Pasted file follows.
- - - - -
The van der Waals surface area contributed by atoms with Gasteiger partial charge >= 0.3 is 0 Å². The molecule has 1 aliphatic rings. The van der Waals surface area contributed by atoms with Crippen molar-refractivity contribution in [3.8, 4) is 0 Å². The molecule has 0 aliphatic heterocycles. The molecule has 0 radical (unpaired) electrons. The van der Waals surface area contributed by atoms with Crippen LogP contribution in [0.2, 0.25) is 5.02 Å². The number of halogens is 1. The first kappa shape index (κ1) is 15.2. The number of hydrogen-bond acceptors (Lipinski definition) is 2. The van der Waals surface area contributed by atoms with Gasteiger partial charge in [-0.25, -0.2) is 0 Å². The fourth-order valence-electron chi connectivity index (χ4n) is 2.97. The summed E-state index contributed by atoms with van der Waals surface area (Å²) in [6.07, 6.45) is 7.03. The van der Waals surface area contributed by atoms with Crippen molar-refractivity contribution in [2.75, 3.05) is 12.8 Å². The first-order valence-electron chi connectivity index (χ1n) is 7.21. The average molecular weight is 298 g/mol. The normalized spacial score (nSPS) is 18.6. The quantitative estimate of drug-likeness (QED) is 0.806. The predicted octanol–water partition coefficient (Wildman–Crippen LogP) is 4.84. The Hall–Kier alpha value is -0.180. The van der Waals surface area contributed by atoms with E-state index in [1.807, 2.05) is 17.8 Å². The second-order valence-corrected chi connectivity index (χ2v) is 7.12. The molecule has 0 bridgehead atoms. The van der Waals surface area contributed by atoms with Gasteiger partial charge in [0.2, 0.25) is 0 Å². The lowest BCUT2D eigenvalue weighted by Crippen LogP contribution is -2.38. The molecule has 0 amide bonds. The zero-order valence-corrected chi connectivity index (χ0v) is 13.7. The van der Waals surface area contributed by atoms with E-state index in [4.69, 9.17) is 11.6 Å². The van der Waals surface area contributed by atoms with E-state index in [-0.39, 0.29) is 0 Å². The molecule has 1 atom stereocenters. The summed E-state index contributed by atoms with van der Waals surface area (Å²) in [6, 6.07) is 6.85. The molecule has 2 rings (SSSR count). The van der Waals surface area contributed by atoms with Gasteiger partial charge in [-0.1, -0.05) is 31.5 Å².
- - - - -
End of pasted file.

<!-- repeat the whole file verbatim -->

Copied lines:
The van der Waals surface area contributed by atoms with Gasteiger partial charge >= 0.3 is 0 Å². The molecule has 1 aliphatic rings. The van der Waals surface area contributed by atoms with Crippen molar-refractivity contribution in [3.8, 4) is 0 Å². The molecule has 0 aliphatic heterocycles. The molecule has 0 radical (unpaired) electrons. The van der Waals surface area contributed by atoms with Crippen LogP contribution in [0.2, 0.25) is 5.02 Å². The number of halogens is 1. The first kappa shape index (κ1) is 15.2. The number of hydrogen-bond acceptors (Lipinski definition) is 2. The van der Waals surface area contributed by atoms with Gasteiger partial charge in [-0.25, -0.2) is 0 Å². The fourth-order valence-electron chi connectivity index (χ4n) is 2.97. The summed E-state index contributed by atoms with van der Waals surface area (Å²) in [6.07, 6.45) is 7.03. The van der Waals surface area contributed by atoms with Crippen molar-refractivity contribution in [2.75, 3.05) is 12.8 Å². The first-order valence-electron chi connectivity index (χ1n) is 7.21. The average molecular weight is 298 g/mol. The normalized spacial score (nSPS) is 18.6. The quantitative estimate of drug-likeness (QED) is 0.806. The predicted octanol–water partition coefficient (Wildman–Crippen LogP) is 4.84. The Hall–Kier alpha value is -0.180. The van der Waals surface area contributed by atoms with E-state index in [1.807, 2.05) is 17.8 Å². The second-order valence-corrected chi connectivity index (χ2v) is 7.12. The molecule has 0 bridgehead atoms. The van der Waals surface area contributed by atoms with Gasteiger partial charge in [0.2, 0.25) is 0 Å². The lowest BCUT2D eigenvalue weighted by Crippen LogP contribution is -2.38. The molecule has 0 amide bonds. The zero-order valence-corrected chi connectivity index (χ0v) is 13.7. The van der Waals surface area contributed by atoms with E-state index in [4.69, 9.17) is 11.6 Å². The van der Waals surface area contributed by atoms with E-state index in [-0.39, 0.29) is 0 Å². The molecule has 1 atom stereocenters. The summed E-state index contributed by atoms with van der Waals surface area (Å²) in [6, 6.07) is 6.85. The molecule has 2 rings (SSSR count). The van der Waals surface area contributed by atoms with Gasteiger partial charge in [-0.1, -0.05) is 31.5 Å².